Saturday, February 11, 2012

Analyze the Riddle

I've come to realize that, while I've posted about first being intrigued about the riddle, and even finding the social revenues of continuing riddle research, I have never done any analysis myself. Well, that seems foolish, considering I will need to analyze the riddles in order to come up with a working thesis. And while I'm still going back and forth about IF I want to do riddles--there's a chance I might do something about fanfiction, which, because I haven't gone into what fanfiction is yet, that probably makes no sense to you--I still want to at least take a little while to scrutinize the riddles.

So, in The Merchant of Venice, there are (as you know) three riddles. There are also three reasons for choosing a riddle revenue and three riddle answers, but for now I just want to focus on the original riddles themselves. In order to remind us all, I've bullet-ed them here.

  • "Who chooseth me shall gain what men desire." -- Gold
  • "Who so chooseth me shall get as much as he deserves." -- Silver
  • "Who chooseth me must give and hazard all he hath." -- Lead
When I first started reading these, I had two thoughts. To make it simple, I'll break it into two different analyses. One will focus on word play, while the other will focus on (woman's) common sense.

So, word play... I focused on three separate words in the riddles: gain, get, and give. The way I looked at it, I saw three distinct interpretations, which then pointed to whether they were the correct answer or not. First, look at gain and get: I suppose one would think, looking at these, that it seems the logical choice. They are trying to receive (i.e., get or gain) a wife. But they are also limiting: By gaining something, or getting something, you have set the relationship on unequal ground--you haven't done anything to demonstrate YOUR commitment. Give, on the other hand, demonstrates a level of care and devotion. One may be hesitant to GIVE away something when he is not certain of a return, but (generally speaking) giving tends to lead to something better. Just by looking at these words, one would think the answer would be clear.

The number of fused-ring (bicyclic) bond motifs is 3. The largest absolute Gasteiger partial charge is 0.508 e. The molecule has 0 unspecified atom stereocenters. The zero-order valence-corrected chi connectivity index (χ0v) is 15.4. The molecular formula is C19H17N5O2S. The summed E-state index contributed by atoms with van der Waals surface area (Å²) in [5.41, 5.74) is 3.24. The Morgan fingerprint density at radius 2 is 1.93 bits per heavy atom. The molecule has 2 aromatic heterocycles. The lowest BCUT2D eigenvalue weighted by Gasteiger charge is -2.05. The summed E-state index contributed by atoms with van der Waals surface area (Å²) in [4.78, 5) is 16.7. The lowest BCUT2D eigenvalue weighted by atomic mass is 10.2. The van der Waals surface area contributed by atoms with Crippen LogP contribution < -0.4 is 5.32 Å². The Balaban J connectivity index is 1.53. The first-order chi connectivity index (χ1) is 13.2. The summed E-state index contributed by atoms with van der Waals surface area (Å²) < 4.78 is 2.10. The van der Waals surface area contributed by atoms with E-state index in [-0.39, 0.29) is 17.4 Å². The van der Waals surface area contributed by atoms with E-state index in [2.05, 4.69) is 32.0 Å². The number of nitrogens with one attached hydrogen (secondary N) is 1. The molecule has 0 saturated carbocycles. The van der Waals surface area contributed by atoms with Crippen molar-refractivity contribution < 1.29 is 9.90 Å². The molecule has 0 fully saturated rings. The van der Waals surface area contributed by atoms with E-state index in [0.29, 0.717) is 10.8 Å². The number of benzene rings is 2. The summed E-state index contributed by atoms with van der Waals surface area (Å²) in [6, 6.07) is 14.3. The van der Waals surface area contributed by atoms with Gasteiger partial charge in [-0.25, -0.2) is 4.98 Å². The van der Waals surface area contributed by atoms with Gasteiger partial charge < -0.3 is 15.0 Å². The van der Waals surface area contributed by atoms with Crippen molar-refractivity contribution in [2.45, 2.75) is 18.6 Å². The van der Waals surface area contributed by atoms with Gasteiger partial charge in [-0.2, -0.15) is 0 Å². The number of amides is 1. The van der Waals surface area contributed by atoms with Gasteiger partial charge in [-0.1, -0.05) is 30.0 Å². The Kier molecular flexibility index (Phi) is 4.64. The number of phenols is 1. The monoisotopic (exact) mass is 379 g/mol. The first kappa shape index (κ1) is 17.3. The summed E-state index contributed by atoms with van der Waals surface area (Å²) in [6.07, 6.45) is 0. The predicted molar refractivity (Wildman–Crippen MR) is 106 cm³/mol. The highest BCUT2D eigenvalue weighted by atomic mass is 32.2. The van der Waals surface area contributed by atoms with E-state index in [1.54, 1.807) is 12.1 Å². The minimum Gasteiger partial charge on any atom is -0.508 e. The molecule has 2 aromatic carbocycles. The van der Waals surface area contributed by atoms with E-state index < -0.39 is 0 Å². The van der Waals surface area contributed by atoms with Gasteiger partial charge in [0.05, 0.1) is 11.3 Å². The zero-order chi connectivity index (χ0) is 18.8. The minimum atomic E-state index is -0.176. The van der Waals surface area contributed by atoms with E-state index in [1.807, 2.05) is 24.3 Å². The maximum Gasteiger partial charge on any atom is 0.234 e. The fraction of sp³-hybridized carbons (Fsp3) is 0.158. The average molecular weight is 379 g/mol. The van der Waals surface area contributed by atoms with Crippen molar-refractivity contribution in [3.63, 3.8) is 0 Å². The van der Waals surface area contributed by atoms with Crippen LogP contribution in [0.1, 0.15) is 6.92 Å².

But it that's a little chancy, I also looked at the riddles in a second way: the logical way. IF (And I suppose I am making some presumptions here, because I'm thinking of today's equivalent of a good father and a good marriage) a father is forced to give away his father, wouldn't he want the best care for her? By making his daughter a desire, he limits the amount of time she will be wanted. Bodies age, after all. Men can be flighty, and lose desire for something they are supposed to love if something younger and 'more desirable' comes along. By making his daughter something a man deserves, no one would ever get her! In a father's mind and heart, no one is ever good enough for his daughter. But by making his daughter valuable enough to be given everything for, it requires the potential husband to PROVE that the daughter is worth more than the world. Then, and only then, would a father possibly be willing to let his daughter go. 

But again, this is looking something from a woman's dreamy, idealist perspective. Things might have been different for Shakespeare. But that's the good thing about literature and dead people: in the end, it doesn't matter what they intended anymore. They're dead, they have no say. And we have the power to believe and state whatever we wish to, meaning that no thesis is a wrong thesis. So there.

1 comment:

  1. I love this evaluation. I hadn't thought about the word give as being so important, but I suppose it makes sense. When I read the riddles, I was thinking more about the words 'desire' and 'deserves.' I think the characters, too, were probably thinking about the results that would come from each box, so they paid more attention to what the riddle implied would happen after they opened the box, than what was required of them according to the riddle. Good reading! Let us know when you have a rough draft so we can see your ideas fleshed out a little more.